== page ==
RISING sea levels could drown coastal and in-land areas around the world – and a simulator tool reveals how devastating it could be for you.
The FireTree Flood app will let you see whether your own home would be drowned by rising sea levels.
The Sun Here's what areas of the UK and Europe would potentially look like with a 60-metre sea level rise
Scientists generally agree that current levels of global warming means significant chunks of Antarctic sheet ice is at risk of melting.
This would add significant amounts of water to the ocean, increasing the average sea level – and putting areas that lie below sea level at risk of flooding.
The 2017 National Climate Assessment found that a rise of 2.4 metres is possible by the year 2100.
And a 2015 study published in Science Advances suggests that if the entire Antarctic ice sheet melted sea levels could rise by as much as 58 metres – although this is almost impossible in our lifetimes.
The Sun At a 60-metre rise, most of the USA's east coast appears to disappear underwater
The FireTree Flood app uses Google's mapping tools and Nasa data to work out how sea level change would affect different areas of land.
When it comes to the UK, East Anglia is affected most severely – and most short-term – because it's low-lying, and near the coast.
Even with a one-metre rise – which is the lowest option available on the simulator – areas of Norfolk are inundated with water.
And at the highest value of 60 metres, almost all of Norfolk is underwater, as well as large areas of the North East.
The Sun Even with a one-metre rise, some areas of Norfolk appear to be at risk of drowning completely
At 60 metres, Manhattan and the vast majority of New York State is also underwater.
In fact, almost all of America's East Coast disappears below the ocean, while middle America stays relatively dry.
Large chunks of South East Asia, China, Europe and West Africa are also heavily impact.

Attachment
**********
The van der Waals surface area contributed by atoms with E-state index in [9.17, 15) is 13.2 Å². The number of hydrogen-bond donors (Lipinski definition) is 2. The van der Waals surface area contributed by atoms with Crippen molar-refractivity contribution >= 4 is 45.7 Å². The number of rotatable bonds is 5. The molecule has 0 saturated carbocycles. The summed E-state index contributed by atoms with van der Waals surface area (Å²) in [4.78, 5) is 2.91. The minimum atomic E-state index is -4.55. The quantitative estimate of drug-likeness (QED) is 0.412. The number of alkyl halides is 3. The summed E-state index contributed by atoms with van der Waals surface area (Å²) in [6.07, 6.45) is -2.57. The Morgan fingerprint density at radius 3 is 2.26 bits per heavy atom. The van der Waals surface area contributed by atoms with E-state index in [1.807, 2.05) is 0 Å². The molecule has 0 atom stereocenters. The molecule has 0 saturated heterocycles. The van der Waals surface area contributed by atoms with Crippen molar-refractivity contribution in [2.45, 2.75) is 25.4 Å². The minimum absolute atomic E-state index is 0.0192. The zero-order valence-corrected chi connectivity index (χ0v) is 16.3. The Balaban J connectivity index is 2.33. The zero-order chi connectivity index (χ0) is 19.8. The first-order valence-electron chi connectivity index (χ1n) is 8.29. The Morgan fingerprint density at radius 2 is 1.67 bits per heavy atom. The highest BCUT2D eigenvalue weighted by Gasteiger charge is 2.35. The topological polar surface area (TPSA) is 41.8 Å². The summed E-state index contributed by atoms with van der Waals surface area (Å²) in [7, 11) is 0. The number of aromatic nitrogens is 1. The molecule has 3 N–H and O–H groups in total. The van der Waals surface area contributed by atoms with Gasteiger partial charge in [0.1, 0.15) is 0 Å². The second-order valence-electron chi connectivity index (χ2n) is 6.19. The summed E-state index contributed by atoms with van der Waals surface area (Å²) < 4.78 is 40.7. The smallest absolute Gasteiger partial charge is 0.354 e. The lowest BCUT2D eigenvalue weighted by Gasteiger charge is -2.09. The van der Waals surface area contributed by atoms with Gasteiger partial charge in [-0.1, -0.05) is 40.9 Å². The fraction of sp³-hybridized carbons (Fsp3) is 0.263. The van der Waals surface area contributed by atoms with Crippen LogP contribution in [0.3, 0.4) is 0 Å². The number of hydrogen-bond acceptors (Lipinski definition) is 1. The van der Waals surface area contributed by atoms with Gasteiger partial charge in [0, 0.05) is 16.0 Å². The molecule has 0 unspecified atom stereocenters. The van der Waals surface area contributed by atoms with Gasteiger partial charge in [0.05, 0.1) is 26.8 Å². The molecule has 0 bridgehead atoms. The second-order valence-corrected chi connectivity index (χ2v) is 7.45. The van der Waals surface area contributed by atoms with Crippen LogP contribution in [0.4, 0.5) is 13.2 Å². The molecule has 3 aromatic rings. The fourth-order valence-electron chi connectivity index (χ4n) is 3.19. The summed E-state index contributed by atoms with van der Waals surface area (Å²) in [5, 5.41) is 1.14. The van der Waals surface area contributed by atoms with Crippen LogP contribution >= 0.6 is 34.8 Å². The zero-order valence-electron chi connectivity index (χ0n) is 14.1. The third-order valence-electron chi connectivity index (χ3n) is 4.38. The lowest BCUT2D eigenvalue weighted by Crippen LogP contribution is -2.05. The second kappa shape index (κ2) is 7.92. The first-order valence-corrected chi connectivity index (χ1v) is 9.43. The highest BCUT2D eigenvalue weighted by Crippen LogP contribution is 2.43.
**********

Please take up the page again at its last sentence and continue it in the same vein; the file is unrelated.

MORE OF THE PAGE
Of course, this map isn't perfect, as its anonymous creator admits.
"I don’t take any account of coastal defences," the tool's creator explains.
"It’s obviously possible to build defences that protect habitable land far below sea level.
"I’ve got no way of knowing whether current defences (in Holland, say) are able to withstand an extra +1 metre of mean sea level.
"I imagine that the impact would depend upon how quickly the oceans rise, and how much money was available for building new defences."
The Sun At nine metres, large areas of London appear to disappear
He also notes that the app sometimes shows inaccurate results for deep in-land areas that are below sea level.
"These areas are shown as flooded on my map, where clearly they are not in danger," the tool's creator explains.
"The area North of the Caspian Sea is the most striking example."
Rising sea levels – what's the problem?
Here's what you need to know…
- The global sea level has been gradually rising over the past century
- Sea levels rise due to two main reasons
- The first is thermal expansion – as water gets warmer, it expands
- The second is melting ice on land, adding fresh water into seas
- This has a cyclical effect, because melting ice also warms up the planet (and oceans), causing more even ice to melt and boosting thermal expansion
- It's currently rising at a rate of around 0.3cm per year
- The sea is huge, so that might sound harmless
- But rising sea levels can have a devastating effect over time